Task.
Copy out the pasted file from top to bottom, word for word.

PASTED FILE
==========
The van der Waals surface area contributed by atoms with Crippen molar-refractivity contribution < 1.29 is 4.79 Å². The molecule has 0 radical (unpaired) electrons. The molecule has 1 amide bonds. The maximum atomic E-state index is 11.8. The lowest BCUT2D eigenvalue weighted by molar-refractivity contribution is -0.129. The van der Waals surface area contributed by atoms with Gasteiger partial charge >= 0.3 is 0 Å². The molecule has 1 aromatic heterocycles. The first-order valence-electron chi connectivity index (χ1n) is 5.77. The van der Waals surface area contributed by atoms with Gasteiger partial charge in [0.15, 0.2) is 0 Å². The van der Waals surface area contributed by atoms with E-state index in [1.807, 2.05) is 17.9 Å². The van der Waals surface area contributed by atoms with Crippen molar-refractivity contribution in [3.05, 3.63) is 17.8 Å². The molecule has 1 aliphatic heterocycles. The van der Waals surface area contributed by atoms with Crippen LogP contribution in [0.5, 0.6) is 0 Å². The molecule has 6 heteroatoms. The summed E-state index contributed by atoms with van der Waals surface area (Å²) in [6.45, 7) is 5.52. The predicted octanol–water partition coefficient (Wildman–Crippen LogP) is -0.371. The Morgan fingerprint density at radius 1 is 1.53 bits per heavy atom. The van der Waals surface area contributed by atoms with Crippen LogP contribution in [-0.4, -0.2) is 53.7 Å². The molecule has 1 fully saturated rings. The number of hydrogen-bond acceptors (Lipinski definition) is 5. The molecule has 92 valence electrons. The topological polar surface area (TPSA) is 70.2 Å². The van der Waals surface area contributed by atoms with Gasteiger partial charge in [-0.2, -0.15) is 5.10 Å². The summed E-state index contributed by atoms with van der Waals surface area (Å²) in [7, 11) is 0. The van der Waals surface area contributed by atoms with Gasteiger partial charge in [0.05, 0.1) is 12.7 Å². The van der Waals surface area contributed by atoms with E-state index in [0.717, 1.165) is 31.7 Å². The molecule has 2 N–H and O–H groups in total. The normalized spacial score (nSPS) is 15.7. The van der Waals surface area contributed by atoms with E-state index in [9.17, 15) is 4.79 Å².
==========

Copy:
The van der Waals surface area contributed by atoms with Crippen molar-refractivity contribution < 1.29 is 4.79 Å². The molecule has 0 radical (unpaired) electrons. The molecule has 1 amide bonds. The maximum atomic E-state index is 11.8. The lowest BCUT2D eigenvalue weighted by molar-refractivity contribution is -0.129. The van der Waals surface area contributed by atoms with Gasteiger partial charge >= 0.3 is 0 Å². The molecule has 1 aromatic heterocycles. The first-order valence-electron chi connectivity index (χ1n) is 5.77. The van der Waals surface area contributed by atoms with Gasteiger partial charge in [0.15, 0.2) is 0 Å². The van der Waals surface area contributed by atoms with E-state index in [1.807, 2.05) is 17.9 Å². The van der Waals surface area contributed by atoms with Crippen molar-refractivity contribution in [3.05, 3.63) is 17.8 Å². The molecule has 1 aliphatic heterocycles. The van der Waals surface area contributed by atoms with Crippen LogP contribution in [0.5, 0.6) is 0 Å². The molecule has 6 heteroatoms. The summed E-state index contributed by atoms with van der Waals surface area (Å²) in [6.45, 7) is 5.52. The predicted octanol–water partition coefficient (Wildman–Crippen LogP) is -0.371. The Morgan fingerprint density at radius 1 is 1.53 bits per heavy atom. The van der Waals surface area contributed by atoms with Crippen LogP contribution in [-0.4, -0.2) is 53.7 Å². The molecule has 1 fully saturated rings. The number of hydrogen-bond acceptors (Lipinski definition) is 5. The molecule has 92 valence electrons. The topological polar surface area (TPSA) is 70.2 Å². The van der Waals surface area contributed by atoms with Gasteiger partial charge in [-0.2, -0.15) is 5.10 Å². The summed E-state index contributed by atoms with van der Waals surface area (Å²) in [7, 11) is 0. The van der Waals surface area contributed by atoms with Gasteiger partial charge in [0.05, 0.1) is 12.7 Å². The van der Waals surface area contributed by atoms with E-state index in [0.717, 1.165) is 31.7 Å². The molecule has 2 N–H and O–H groups in total. The normalized spacial score (nSPS) is 15.7. The van der Waals surface area contributed by atoms with E-state index in [9.17, 15) is 4.79 Å².